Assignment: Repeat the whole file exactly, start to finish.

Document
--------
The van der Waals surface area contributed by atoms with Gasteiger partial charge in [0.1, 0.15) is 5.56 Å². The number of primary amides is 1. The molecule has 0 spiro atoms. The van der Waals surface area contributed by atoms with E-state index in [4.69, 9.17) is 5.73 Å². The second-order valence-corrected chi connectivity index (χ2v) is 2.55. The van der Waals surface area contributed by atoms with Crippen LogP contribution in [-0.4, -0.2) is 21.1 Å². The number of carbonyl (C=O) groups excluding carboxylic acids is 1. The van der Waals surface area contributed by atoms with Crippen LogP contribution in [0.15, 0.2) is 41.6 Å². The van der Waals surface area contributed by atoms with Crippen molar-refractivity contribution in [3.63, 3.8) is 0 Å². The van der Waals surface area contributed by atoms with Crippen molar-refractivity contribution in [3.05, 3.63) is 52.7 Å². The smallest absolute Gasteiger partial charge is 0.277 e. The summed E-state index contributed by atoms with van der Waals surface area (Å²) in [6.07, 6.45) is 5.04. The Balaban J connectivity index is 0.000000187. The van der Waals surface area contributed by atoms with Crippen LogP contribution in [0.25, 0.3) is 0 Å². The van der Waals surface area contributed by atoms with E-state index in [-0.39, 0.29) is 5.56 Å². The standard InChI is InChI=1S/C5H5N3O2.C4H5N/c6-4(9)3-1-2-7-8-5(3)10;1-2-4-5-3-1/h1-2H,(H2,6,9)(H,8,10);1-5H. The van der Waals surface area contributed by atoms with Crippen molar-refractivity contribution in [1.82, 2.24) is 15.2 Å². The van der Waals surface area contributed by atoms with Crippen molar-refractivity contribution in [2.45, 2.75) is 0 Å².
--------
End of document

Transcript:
The van der Waals surface area contributed by atoms with Gasteiger partial charge in [0.1, 0.15) is 5.56 Å². The number of primary amides is 1. The molecule has 0 spiro atoms. The van der Waals surface area contributed by atoms with E-state index in [4.69, 9.17) is 5.73 Å². The second-order valence-corrected chi connectivity index (χ2v) is 2.55. The van der Waals surface area contributed by atoms with Crippen LogP contribution in [-0.4, -0.2) is 21.1 Å². The number of carbonyl (C=O) groups excluding carboxylic acids is 1. The van der Waals surface area contributed by atoms with Crippen LogP contribution in [0.15, 0.2) is 41.6 Å². The van der Waals surface area contributed by atoms with Crippen molar-refractivity contribution in [3.63, 3.8) is 0 Å². The van der Waals surface area contributed by atoms with Crippen molar-refractivity contribution in [3.05, 3.63) is 52.7 Å². The smallest absolute Gasteiger partial charge is 0.277 e. The summed E-state index contributed by atoms with van der Waals surface area (Å²) in [6.07, 6.45) is 5.04. The Balaban J connectivity index is 0.000000187. The van der Waals surface area contributed by atoms with Crippen LogP contribution in [0.25, 0.3) is 0 Å². The van der Waals surface area contributed by atoms with E-state index in [-0.39, 0.29) is 5.56 Å². The standard InChI is InChI=1S/C5H5N3O2.C4H5N/c6-4(9)3-1-2-7-8-5(3)10;1-2-4-5-3-1/h1-2H,(H2,6,9)(H,8,10);1-5H. The van der Waals surface area contributed by atoms with Crippen molar-refractivity contribution in [1.82, 2.24) is 15.2 Å². The van der Waals surface area contributed by atoms with Crippen molar-refractivity contribution in [2.45, 2.75) is 0 Å².